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French giant Castel Group is the third-largest wine producer worldwide, the second-largest brewer in Africa, and a major bottling partner for Coca-Cola in Africa. A family-owned food and beverage empire with some 240 subsidiaries in 50 countries, Castel Group generates billions in revenue each year. Behind the scenes, however, a subsidiary of Castel Group has conducted business with violent armed groups responsible for mass atrocities in order to protect its market shares.

For almost 20 years, Castel Group has been operating Sucrerie Africaine de Centrafrique (African Sugar Refinery of the Central African Republic, or SUCAF RCA) in the war-torn Central African Republic (CAR)—a country that ranked 188 out of 189 in the 2020 Human Development Index.* According to The Sentry’s investigation, in late 2014, amid political and security upheaval, SUCAF RCA negotiated a security arrangement with an armed group, the Unité pour la paix en Centrafrique (Union for Peace in the Central African Republic, or UPC). Through this tacit agreement, UPC leaders committed to secure SUCAF RCA’s factory and sugar cane fields and to ensure free movement on key roadways necessary for the provision of supplies. SUCAF RCA also secured UPC support in trying to assure the company’s monopoly on sugar distribution in several prefectures, including through the forced seizure of smuggled sugar, particularly from Sudan. To protect its market, SUCAF RCA set up a sophisticated, informal system to finance the violent militias through direct and indirect cash payments, as well as through in-kind support in the form of vehicle maintenance and fuel provision. This tacit agreement between SUCAF RCA and UPC militias was active through March 2021, but its future remains uncertain due to the deployment of governmental and Russian forces in territories formerly controlled by the UPC.

“Culture de la violence”
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Since their creation in late 2014, UPC militias, led by self-proclaimed General Ali Darassa, have committed mass killings, abductions, torture, child soldier recruitment, and sexual and gender-based violence. The United Nations (UN) has reported that the UPC militias committed mass atrocities that may constitute war crimes and crimes against humanity. In November 2018, the UPC was also responsible for a brutal attack on a camp of 18,000 displaced people in the town of Alindao that resulted in the massacre of over 112 civilians, most of them women and children. The Sentry’s findings show that both UPC leader Darassa and his number two at the time of the Alindao attack, Hassan Bouba, hold responsibility for the massacre. The Sentry’s investigation also indicates that the financial arrangement with SUCAF RCA has, in the meantime, primarily benefited the two men.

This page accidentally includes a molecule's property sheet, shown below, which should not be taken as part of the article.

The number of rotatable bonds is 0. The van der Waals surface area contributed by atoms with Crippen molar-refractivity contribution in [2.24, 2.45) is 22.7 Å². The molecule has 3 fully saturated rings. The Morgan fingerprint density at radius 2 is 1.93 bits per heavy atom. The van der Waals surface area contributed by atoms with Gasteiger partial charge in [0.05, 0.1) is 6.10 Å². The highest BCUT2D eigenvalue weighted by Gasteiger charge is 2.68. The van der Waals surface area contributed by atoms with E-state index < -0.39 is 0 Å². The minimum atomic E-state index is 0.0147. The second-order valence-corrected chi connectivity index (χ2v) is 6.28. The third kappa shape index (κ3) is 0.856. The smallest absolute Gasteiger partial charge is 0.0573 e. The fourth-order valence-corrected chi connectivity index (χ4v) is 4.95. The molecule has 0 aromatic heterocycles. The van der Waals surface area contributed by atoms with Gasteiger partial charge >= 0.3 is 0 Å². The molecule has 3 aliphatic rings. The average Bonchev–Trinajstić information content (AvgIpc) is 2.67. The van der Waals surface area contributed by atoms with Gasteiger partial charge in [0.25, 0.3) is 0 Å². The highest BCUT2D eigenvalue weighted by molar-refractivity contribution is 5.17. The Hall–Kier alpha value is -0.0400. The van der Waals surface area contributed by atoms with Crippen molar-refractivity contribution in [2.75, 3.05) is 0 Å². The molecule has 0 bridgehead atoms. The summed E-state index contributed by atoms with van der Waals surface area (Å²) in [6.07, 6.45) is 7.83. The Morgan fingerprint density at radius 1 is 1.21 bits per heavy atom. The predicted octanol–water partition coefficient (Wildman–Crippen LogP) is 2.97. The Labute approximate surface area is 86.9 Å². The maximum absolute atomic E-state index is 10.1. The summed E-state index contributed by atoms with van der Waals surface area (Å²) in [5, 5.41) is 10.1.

Members of The Sentry’s investigative team traveled multiple times to CAR, Cameroon, and France over the past two years, reviewed numerous documents and other evidence, and conducted dozens of interviews with individuals with first-hand knowledge of the dynamics described in the report, including witnesses of UPC exactions, members of armed groups, and people with direct knowledge of the arrangements between SUCAF RCA and armed groups, particularly the UPC. Reporting by The Sentry shows that Castel Group’s subsidiaries, SUCAF RCA and its Paris-based parent company Société d’Organisation de Management et de Développement des Industries Alimentaires et Agricoles (Food and Agricultural Industries Management and Development Company, or SOMDIAA), as well as SOMDIAA’s security contractor, retired French General Bruno Dary, have been regularly informed of the egregious human rights violations committed by the UPC. The investigation found that, despite this knowledge, SUCAF RCA management still provided financial and logistical support to criminal groups, primarily but not exclusively the UPC, for more than six years, thus helping to fuel armed conflict in CAR.